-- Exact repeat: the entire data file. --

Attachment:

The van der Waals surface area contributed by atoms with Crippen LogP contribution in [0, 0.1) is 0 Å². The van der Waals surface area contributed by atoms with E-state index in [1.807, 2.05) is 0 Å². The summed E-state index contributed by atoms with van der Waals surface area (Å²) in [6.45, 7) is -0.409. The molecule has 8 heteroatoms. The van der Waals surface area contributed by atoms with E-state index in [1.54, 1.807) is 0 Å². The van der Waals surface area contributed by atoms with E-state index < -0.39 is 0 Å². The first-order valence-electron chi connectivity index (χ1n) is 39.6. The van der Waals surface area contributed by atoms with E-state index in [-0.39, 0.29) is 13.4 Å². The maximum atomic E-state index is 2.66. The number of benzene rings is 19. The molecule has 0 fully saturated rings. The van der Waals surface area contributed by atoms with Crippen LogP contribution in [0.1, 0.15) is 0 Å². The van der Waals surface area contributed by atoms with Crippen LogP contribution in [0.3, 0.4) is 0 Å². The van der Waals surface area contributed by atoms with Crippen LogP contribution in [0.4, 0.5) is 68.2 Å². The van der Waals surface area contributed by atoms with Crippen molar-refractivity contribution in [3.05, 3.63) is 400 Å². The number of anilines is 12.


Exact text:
The van der Waals surface area contributed by atoms with Crippen LogP contribution in [0, 0.1) is 0 Å². The van der Waals surface area contributed by atoms with E-state index in [1.807, 2.05) is 0 Å². The summed E-state index contributed by atoms with van der Waals surface area (Å²) in [6.45, 7) is -0.409. The molecule has 8 heteroatoms. The van der Waals surface area contributed by atoms with E-state index in [1.54, 1.807) is 0 Å². The van der Waals surface area contributed by atoms with E-state index < -0.39 is 0 Å². The first-order valence-electron chi connectivity index (χ1n) is 39.6. The van der Waals surface area contributed by atoms with E-state index in [-0.39, 0.29) is 13.4 Å². The maximum atomic E-state index is 2.66. The number of benzene rings is 19. The molecule has 0 fully saturated rings. The van der Waals surface area contributed by atoms with Crippen LogP contribution in [0.1, 0.15) is 0 Å². The van der Waals surface area contributed by atoms with Crippen LogP contribution in [0.3, 0.4) is 0 Å². The van der Waals surface area contributed by atoms with Crippen LogP contribution in [0.4, 0.5) is 68.2 Å². The van der Waals surface area contributed by atoms with Crippen molar-refractivity contribution in [3.05, 3.63) is 400 Å². The number of anilines is 12.